Memorandum submitted by the Association
of International Courier and Express Services
1. AICES is the trade organisation in the
United Kingdom for companies handling international express documents
and package shipments. AICES membershipwhich includes household
names such as DHL, FedEx, TNT and UPSemploys tens of thousands
of people and is responsible for over 95 per cent of the international
courier and express shipments moved through the UK every day.
Our services provide the "just-in-time" information
and goods that organisations from hospitals to financial institutions
2. AICES members are acutely aware of the
major transport challenges with which the Government is faced.
As an industry that prides itself on "just in time"
services, we have become increasingly concerned by the congestion
that plagues Britain's roads. Not only does it impact on the efficiency
of our services and subsequently the UK economy, we also recognise
the significant consequences for both the environment and public.
3. AICES fully accepts that it is for the
Government to determine levels of taxation and policy priorities.
However, our members have been extremely concerned that whilst
the Government is prepared to wield the stickin respect
of fuel duty or by allowing the introduction of congestion chargesit
would seem the carrot has yet to make an appearance.
4. We believe that the Government must ensure
that any policies that are introduced with the aim of reducing
car journeys and thus congestion, must distinguish between the
private motorist and the essential business user. The consequence
otherwise is the gradual erosion of British competitiveness and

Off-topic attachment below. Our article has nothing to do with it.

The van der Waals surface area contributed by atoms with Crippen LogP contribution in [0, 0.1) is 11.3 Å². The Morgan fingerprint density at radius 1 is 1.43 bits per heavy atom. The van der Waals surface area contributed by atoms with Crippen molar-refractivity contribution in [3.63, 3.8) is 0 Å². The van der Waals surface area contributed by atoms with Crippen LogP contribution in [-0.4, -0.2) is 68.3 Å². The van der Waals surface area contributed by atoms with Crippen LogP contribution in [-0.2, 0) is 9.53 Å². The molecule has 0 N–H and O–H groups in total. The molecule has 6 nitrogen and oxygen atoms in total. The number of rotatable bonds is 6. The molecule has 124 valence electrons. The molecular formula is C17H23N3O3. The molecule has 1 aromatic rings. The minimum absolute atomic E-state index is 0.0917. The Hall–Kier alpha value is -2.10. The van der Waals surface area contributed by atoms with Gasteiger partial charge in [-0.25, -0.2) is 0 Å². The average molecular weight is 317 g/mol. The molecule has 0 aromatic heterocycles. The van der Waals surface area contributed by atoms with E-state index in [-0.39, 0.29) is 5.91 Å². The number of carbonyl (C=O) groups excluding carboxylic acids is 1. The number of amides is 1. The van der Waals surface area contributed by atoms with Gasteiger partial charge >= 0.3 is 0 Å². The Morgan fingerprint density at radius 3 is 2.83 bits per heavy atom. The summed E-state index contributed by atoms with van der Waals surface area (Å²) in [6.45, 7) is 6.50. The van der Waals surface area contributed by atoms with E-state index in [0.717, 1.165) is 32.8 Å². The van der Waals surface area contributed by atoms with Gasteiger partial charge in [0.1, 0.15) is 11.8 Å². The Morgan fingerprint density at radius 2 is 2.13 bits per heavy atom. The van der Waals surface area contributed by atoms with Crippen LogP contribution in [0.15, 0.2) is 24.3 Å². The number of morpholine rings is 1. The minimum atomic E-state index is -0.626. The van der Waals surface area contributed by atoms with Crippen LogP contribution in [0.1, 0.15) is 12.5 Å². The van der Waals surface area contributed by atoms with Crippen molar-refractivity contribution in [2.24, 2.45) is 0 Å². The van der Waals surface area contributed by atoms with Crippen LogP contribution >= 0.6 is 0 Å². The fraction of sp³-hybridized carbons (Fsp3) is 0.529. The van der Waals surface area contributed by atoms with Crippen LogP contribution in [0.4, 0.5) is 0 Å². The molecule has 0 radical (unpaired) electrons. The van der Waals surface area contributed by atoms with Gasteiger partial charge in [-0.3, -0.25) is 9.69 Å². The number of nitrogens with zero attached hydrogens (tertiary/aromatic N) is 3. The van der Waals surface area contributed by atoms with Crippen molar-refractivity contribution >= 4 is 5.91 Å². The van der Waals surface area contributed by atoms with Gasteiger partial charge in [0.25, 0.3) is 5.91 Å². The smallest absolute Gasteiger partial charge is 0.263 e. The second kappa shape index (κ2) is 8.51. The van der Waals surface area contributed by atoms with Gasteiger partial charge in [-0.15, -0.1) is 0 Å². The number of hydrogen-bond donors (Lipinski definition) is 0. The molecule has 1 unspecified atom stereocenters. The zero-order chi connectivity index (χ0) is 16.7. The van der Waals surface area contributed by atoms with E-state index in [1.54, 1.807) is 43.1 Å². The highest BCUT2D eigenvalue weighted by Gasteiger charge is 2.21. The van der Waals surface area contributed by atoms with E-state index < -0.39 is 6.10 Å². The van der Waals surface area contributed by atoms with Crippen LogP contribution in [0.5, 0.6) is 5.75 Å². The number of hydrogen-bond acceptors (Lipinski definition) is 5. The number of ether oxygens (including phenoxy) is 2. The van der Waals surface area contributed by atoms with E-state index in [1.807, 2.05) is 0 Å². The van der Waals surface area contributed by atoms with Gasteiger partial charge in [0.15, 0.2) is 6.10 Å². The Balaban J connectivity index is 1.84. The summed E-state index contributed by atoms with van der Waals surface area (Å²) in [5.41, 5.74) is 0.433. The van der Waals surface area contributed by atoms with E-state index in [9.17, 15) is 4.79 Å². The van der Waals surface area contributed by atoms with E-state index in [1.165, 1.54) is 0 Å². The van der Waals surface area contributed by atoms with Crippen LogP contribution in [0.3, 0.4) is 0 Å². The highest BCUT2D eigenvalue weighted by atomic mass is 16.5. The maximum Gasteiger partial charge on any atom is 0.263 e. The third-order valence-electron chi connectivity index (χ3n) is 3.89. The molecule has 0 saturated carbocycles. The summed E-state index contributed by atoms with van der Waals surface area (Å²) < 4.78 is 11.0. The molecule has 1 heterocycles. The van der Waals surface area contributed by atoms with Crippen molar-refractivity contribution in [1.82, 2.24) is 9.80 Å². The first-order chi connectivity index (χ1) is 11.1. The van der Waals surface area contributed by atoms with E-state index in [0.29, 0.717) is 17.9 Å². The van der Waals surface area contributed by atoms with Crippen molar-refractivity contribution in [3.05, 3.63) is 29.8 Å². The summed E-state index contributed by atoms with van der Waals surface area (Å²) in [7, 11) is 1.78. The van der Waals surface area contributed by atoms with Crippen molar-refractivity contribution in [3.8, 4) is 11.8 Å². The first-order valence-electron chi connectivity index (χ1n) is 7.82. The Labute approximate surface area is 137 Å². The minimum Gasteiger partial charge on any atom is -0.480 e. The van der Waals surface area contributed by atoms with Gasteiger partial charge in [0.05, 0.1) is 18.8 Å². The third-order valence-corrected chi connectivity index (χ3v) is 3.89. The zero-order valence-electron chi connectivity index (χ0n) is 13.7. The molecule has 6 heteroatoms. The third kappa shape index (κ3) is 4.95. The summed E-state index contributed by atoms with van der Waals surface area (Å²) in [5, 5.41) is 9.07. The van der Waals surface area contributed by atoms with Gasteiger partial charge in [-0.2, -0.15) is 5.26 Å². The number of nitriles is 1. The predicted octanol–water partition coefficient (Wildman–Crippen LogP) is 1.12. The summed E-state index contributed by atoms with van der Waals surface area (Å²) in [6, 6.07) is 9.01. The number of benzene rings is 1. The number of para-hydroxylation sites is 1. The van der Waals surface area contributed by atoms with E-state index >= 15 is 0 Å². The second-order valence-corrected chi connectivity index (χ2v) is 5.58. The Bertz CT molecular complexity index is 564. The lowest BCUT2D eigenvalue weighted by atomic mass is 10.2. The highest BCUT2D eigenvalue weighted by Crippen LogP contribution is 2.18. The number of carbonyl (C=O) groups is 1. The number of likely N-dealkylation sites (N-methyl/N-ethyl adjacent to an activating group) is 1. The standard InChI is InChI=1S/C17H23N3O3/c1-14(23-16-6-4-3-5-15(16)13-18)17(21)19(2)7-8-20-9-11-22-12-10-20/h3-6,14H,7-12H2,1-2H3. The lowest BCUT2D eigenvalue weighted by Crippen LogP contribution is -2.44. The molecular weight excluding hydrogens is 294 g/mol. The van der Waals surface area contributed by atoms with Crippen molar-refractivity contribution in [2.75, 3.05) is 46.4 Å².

a commercial environment that discourages risk and investment.
The courier and express industry exists to provide "just
in time" services and has little choice but to use roads
to deliver to its customers. Whatever the cost of fuel, our members
will be forced to purchase but with the knowledge that these costs
will eventually be passed on to customers. There is no doubt that
unless costs are managed effectively, AICES members will either
find themselves unable to compete or with customers who can no
longer afford their services. Either way, the economy suffers.
5. The debate about how to reduce congestion
and pollution whilst maintaining individual liberty and business
competitiveness is a complex one. The Government has already shown
that it is willing to create fiscal incentives to achieve its
aims by reducing car tax for motor vehicles under 1000 cc. We
believe a similar creative approach is required in the debate
about taxation on fuel. The Government could, for example, create
new fiscal benefits for gas or electric vehicles or reduce significantly
other costs for businesses involved in distribution. What AICES
believes is imperative, is for the Government to recognise that
a policy that maintains a high fuel duty will have negative implications
for business and individuals who have little choice but to rely
on fuel for their everyday lives. In this sense, AICES does not
believe that a uniform policy can be appropriate without quid
pro quo concession for essential users.
30 October 2000